I got sick again in April, or maybe more accurately, I never got entirely well, which cost me a weekend and lots of energy. I still feel like I’m fighting it. Blergh. That’s all I have to say to this bloody six week and counting cold. The cold definitely did me in on the revising a short story front. Another thing I’ve noticed is that once I hit a good deal of momentum on a novel, I am loathe to set it aside unless I am writing for a contracted deadline.

My comic script required three more drafts before I felt good about turning it in. I probably rewrote every word of that script, even if the bones of the story stayed the same. All of this was done without really imagining who might be drawing the story. But now the editor on this project showed me some sample art by the person they want me paired with, and HOLY SHIT. I really want this to work out. More news when I have news, obviously.

And what’s on the agenda for May:

  • Keycon is on the horizon (10 more days!), so I want to sort out what I’ll be reading during my reading slot. Chances are I will preview some of Too Far Gone, but I have an hour to fill, and will probably read at least one short story in completion (so let me know if there is anything you’ve a hankering to hear) in addition to a TFG teaser.
  • Polish up and practice my presentation for The Writers’ Union of Canada.
  • Keep plugging away at that WiP.

That’s it for May.

Write on!

Free Comic Book Day and Authors for Indies Day!

Today is two great days for readers! Authors for Indies and Free Comic Book Day.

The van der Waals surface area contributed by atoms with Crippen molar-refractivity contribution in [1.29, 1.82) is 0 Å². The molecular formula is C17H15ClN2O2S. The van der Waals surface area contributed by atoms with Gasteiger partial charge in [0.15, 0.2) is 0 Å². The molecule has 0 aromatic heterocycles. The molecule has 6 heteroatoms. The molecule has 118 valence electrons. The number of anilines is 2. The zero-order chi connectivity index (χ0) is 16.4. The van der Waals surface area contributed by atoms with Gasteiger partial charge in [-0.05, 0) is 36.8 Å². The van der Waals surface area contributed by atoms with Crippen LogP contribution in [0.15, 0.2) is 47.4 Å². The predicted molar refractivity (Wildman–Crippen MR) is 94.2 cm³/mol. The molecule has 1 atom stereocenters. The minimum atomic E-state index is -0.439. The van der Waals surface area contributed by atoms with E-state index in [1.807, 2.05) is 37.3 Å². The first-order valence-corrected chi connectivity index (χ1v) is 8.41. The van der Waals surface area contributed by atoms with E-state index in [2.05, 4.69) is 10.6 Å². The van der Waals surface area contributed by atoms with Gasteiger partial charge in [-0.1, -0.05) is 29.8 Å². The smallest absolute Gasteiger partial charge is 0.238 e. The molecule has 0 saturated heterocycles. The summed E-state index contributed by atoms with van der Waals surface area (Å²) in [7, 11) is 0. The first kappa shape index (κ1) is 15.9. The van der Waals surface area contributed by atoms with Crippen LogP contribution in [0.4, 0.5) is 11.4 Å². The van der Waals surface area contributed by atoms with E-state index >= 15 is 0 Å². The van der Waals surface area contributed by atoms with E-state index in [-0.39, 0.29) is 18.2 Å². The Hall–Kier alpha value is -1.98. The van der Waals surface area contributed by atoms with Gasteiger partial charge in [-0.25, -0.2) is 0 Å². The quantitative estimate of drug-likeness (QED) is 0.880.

I’ll be hanging my hat at McNally Robinson Booksellers from 1 pm until 2 pm recommending books, and maybe signing a couple of my own. I’m also set up virtually over at Valkyrie Books with a guest post.

Before I head to McNally, I’ll be trucking on down to my local comic shop, Mighty Comics, to get my Free Comic Book Day haul. One thing to remember about Free Comic Book Day, the comics are free for you, but not for the stores, and neither is staffing the shop, or keeping the lights on. So how about you buy something while you’re there to show some support. Cool? Cool.

Write on, read on.

New Year, New Goals 2015 Edition

This is coming a bit late isn’t it? It’s still January, so it still counts.

Here were my goals from last year:

  • Turn in Book 3 of the Thunder Road trilogy to Ravenstone.
  • Attend at least one SF&F convention in a city that I’ve never been to.
  • Revise at least one of the three four (after NaNoWriMo) drafted novel manuscripts I’ve been letting lie fallow until it is in submission shape and then send it out.
  • Participate in NaNoWriMo again (I’ve already started outlining the new project!).
  • Be more diligent about keeping my short fiction on submission.
  • I have at least eight short stories in various stages of readiness to submit, I’d like all of those to be out the door in 2014, and say write and submit at least two more for a total of ten new stories in the mix.
  • Turn in two comic scripts (Sekkrit projects, yo.).